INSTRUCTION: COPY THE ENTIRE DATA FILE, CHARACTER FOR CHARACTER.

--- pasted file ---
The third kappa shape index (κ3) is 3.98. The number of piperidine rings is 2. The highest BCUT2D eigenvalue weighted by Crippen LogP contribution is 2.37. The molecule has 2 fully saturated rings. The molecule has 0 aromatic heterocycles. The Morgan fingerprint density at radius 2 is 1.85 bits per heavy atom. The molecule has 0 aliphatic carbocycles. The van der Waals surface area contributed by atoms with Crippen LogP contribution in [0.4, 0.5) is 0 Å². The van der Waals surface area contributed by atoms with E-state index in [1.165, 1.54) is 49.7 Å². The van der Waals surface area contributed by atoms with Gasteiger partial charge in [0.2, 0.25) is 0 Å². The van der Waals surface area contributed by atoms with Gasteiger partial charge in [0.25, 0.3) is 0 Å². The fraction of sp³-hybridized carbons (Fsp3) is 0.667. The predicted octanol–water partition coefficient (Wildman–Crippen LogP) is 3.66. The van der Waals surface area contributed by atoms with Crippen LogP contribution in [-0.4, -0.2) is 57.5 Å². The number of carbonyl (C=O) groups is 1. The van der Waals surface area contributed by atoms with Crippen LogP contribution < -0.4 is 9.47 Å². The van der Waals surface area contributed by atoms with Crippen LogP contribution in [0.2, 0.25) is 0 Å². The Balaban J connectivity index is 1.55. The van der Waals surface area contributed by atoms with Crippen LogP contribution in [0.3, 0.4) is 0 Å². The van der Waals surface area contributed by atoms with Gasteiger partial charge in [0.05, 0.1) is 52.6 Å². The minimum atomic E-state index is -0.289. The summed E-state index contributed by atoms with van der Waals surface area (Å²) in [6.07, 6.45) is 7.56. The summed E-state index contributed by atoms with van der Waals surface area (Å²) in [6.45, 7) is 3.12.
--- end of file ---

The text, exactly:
The third kappa shape index (κ3) is 3.98. The number of piperidine rings is 2. The highest BCUT2D eigenvalue weighted by Crippen LogP contribution is 2.37. The molecule has 2 fully saturated rings. The molecule has 0 aromatic heterocycles. The Morgan fingerprint density at radius 2 is 1.85 bits per heavy atom. The molecule has 0 aliphatic carbocycles. The van der Waals surface area contributed by atoms with Crippen LogP contribution in [0.4, 0.5) is 0 Å². The van der Waals surface area contributed by atoms with E-state index in [1.165, 1.54) is 49.7 Å². The van der Waals surface area contributed by atoms with Gasteiger partial charge in [0.2, 0.25) is 0 Å². The van der Waals surface area contributed by atoms with Gasteiger partial charge in [0.25, 0.3) is 0 Å². The fraction of sp³-hybridized carbons (Fsp3) is 0.667. The predicted octanol–water partition coefficient (Wildman–Crippen LogP) is 3.66. The van der Waals surface area contributed by atoms with Crippen LogP contribution in [-0.4, -0.2) is 57.5 Å². The number of carbonyl (C=O) groups is 1. The van der Waals surface area contributed by atoms with Crippen LogP contribution < -0.4 is 9.47 Å². The van der Waals surface area contributed by atoms with Crippen LogP contribution in [0.2, 0.25) is 0 Å². The Balaban J connectivity index is 1.55. The van der Waals surface area contributed by atoms with Crippen LogP contribution in [0.3, 0.4) is 0 Å². The van der Waals surface area contributed by atoms with Gasteiger partial charge in [0.05, 0.1) is 52.6 Å². The minimum atomic E-state index is -0.289. The summed E-state index contributed by atoms with van der Waals surface area (Å²) in [6.07, 6.45) is 7.56. The summed E-state index contributed by atoms with van der Waals surface area (Å²) in [6.45, 7) is 3.12.